Getter and Setter Methods

Getting and setter methods that correlate to a class config option will show up in the methods section as well as in the configs section of both the API doc and the member-type menus just beneath the config they work with. The getter and setter method documentation will be found in the config row for easy reference.

History Bar

Your page history is kept in localstorage and displayed (using the available real estate) just below the top title bar. By default, the only search results shown are the pages matching the product / version you're currently viewing. You can expand what is displayed by clicking on the button on the right-hand side of the history bar and choosing the "All" radio option. This will show all recent pages in the history bar for all products / versions.

Within the history config menu you will also see a listing of your recent page visits. The results are filtered by the "Current Product / Version" and "All" radio options. Clicking on the button will clear the history bar as well as the history kept in local storage.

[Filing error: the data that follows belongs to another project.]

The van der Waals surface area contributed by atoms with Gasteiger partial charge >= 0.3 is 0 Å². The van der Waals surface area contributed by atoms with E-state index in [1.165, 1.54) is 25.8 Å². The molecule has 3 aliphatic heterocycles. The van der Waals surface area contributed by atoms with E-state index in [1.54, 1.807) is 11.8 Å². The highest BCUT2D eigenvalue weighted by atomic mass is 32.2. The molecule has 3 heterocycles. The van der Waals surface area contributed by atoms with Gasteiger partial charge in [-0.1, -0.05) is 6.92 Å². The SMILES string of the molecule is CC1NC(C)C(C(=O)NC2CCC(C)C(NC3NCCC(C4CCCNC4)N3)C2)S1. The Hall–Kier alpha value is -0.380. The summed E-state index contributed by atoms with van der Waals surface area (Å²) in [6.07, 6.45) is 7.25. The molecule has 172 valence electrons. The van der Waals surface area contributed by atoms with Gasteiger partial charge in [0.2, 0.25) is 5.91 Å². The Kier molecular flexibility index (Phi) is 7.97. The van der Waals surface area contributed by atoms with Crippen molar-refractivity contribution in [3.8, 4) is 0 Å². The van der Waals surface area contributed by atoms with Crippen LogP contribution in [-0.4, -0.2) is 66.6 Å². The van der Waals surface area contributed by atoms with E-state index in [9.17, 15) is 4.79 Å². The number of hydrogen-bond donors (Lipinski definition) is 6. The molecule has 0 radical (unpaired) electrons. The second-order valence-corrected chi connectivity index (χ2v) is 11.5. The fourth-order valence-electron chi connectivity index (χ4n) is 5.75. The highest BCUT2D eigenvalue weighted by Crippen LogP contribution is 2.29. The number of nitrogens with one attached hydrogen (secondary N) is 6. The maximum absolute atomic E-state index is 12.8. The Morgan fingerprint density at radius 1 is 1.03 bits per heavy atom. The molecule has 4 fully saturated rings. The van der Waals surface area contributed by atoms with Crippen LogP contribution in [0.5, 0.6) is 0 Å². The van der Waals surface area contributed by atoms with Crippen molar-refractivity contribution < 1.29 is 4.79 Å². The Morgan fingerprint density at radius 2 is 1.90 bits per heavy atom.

If "All" is selected in the history config menu the checkbox option for "Show product details in the history bar" will be enabled. When checked, the product/version for each historic page will show alongside the page name in the history bar. Hovering the cursor over the page names in the history bar will also show the product/version as a tooltip.

Search and Filters

Both API docs and guides can be searched for using the search field at the top of the page.

On API doc pages there is also a filter input field that filters the member rows using the filter string. In addition to filtering by string you can filter the class members by access level, inheritance, and read only. This is done using the checkboxes at the top of the page.

The checkbox at the bottom of the API class navigation tree filters the class list to include or exclude private classes.

Clicking on an empty search field will show your last 10 searches for quick navigation.

API Doc Class Metadata

Each API doc page (with the exception of Javascript primitives pages) has a menu view of metadata relating to that class. This metadata view will have one or more of the following:

Expanding and Collapsing Examples and Class Members

Runnable examples (Fiddles) are expanded on a page by default. You can collapse and expand example code blocks individually using the arrow on the top-left of the code block. You can also toggle the collapse state of all examples using the toggle button on the top-right of the page. The toggle-all state will be remembered between page loads.